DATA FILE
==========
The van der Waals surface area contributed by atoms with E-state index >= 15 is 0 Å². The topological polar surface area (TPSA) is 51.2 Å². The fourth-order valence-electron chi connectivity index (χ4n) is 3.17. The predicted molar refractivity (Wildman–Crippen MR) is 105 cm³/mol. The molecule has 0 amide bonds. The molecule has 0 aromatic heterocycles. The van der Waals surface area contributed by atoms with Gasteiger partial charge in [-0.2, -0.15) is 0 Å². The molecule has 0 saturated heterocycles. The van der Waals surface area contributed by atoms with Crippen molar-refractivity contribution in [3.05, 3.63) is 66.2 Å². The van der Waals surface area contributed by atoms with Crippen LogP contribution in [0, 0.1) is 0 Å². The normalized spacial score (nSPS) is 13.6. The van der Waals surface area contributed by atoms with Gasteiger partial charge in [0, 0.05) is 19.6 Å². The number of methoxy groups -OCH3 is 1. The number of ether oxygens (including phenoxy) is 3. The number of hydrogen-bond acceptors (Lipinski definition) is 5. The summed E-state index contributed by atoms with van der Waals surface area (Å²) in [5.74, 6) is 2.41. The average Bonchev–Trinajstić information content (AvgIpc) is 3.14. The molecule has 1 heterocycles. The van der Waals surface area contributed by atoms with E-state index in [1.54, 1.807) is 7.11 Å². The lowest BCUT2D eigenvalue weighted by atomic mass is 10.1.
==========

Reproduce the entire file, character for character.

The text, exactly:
The van der Waals surface area contributed by atoms with E-state index >= 15 is 0 Å². The topological polar surface area (TPSA) is 51.2 Å². The fourth-order valence-electron chi connectivity index (χ4n) is 3.17. The predicted molar refractivity (Wildman–Crippen MR) is 105 cm³/mol. The molecule has 0 amide bonds. The molecule has 0 aromatic heterocycles. The van der Waals surface area contributed by atoms with Gasteiger partial charge in [-0.2, -0.15) is 0 Å². The molecule has 0 saturated heterocycles. The van der Waals surface area contributed by atoms with Crippen molar-refractivity contribution in [3.05, 3.63) is 66.2 Å². The van der Waals surface area contributed by atoms with Crippen LogP contribution in [0, 0.1) is 0 Å². The normalized spacial score (nSPS) is 13.6. The van der Waals surface area contributed by atoms with Gasteiger partial charge in [0, 0.05) is 19.6 Å². The number of methoxy groups -OCH3 is 1. The number of ether oxygens (including phenoxy) is 3. The number of hydrogen-bond acceptors (Lipinski definition) is 5. The summed E-state index contributed by atoms with van der Waals surface area (Å²) in [5.74, 6) is 2.41. The average Bonchev–Trinajstić information content (AvgIpc) is 3.14. The molecule has 1 heterocycles. The van der Waals surface area contributed by atoms with E-state index in [1.54, 1.807) is 7.11 Å². The lowest BCUT2D eigenvalue weighted by atomic mass is 10.1.